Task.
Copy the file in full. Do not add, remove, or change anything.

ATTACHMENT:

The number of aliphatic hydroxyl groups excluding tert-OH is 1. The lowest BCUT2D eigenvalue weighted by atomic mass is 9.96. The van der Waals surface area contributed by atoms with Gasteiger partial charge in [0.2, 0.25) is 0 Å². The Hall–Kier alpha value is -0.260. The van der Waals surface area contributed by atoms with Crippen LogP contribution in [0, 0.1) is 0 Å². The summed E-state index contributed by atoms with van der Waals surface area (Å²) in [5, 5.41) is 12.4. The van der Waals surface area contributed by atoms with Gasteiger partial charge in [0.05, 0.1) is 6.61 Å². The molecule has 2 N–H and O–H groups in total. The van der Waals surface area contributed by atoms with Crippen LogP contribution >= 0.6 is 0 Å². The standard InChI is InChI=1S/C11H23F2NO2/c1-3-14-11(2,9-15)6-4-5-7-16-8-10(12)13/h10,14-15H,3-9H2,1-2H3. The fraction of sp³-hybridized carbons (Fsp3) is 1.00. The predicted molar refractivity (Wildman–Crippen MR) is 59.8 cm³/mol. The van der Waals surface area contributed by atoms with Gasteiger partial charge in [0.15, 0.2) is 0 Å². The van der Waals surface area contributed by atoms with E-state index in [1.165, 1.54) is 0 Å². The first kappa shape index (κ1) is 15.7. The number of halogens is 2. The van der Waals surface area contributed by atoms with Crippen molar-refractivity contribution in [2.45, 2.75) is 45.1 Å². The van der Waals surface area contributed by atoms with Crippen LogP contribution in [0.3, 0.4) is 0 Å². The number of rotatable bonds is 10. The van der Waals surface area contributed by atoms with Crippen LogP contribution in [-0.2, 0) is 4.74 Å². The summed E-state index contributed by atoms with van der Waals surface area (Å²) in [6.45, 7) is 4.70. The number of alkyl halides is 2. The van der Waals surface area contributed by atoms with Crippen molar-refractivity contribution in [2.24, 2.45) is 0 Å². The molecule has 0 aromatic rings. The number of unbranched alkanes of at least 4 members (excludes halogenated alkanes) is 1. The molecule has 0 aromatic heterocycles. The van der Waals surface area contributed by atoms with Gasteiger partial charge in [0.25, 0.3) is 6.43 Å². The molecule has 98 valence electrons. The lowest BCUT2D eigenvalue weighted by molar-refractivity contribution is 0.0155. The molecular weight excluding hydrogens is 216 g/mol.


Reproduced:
The number of aliphatic hydroxyl groups excluding tert-OH is 1. The lowest BCUT2D eigenvalue weighted by atomic mass is 9.96. The van der Waals surface area contributed by atoms with Gasteiger partial charge in [0.2, 0.25) is 0 Å². The Hall–Kier alpha value is -0.260. The van der Waals surface area contributed by atoms with Crippen LogP contribution in [0, 0.1) is 0 Å². The summed E-state index contributed by atoms with van der Waals surface area (Å²) in [5, 5.41) is 12.4. The van der Waals surface area contributed by atoms with Gasteiger partial charge in [0.05, 0.1) is 6.61 Å². The molecule has 2 N–H and O–H groups in total. The van der Waals surface area contributed by atoms with Crippen LogP contribution >= 0.6 is 0 Å². The standard InChI is InChI=1S/C11H23F2NO2/c1-3-14-11(2,9-15)6-4-5-7-16-8-10(12)13/h10,14-15H,3-9H2,1-2H3. The fraction of sp³-hybridized carbons (Fsp3) is 1.00. The predicted molar refractivity (Wildman–Crippen MR) is 59.8 cm³/mol. The van der Waals surface area contributed by atoms with Gasteiger partial charge in [0.15, 0.2) is 0 Å². The van der Waals surface area contributed by atoms with E-state index in [1.165, 1.54) is 0 Å². The first kappa shape index (κ1) is 15.7. The number of halogens is 2. The van der Waals surface area contributed by atoms with Crippen molar-refractivity contribution in [2.45, 2.75) is 45.1 Å². The van der Waals surface area contributed by atoms with Crippen LogP contribution in [0.3, 0.4) is 0 Å². The number of rotatable bonds is 10. The van der Waals surface area contributed by atoms with Crippen LogP contribution in [-0.2, 0) is 4.74 Å². The summed E-state index contributed by atoms with van der Waals surface area (Å²) in [6.45, 7) is 4.70. The number of alkyl halides is 2. The van der Waals surface area contributed by atoms with Crippen molar-refractivity contribution in [2.24, 2.45) is 0 Å². The molecule has 0 aromatic rings. The number of unbranched alkanes of at least 4 members (excludes halogenated alkanes) is 1. The molecule has 0 aromatic heterocycles. The van der Waals surface area contributed by atoms with Gasteiger partial charge in [0.25, 0.3) is 6.43 Å². The molecule has 98 valence electrons. The lowest BCUT2D eigenvalue weighted by molar-refractivity contribution is 0.0155. The molecular weight excluding hydrogens is 216 g/mol.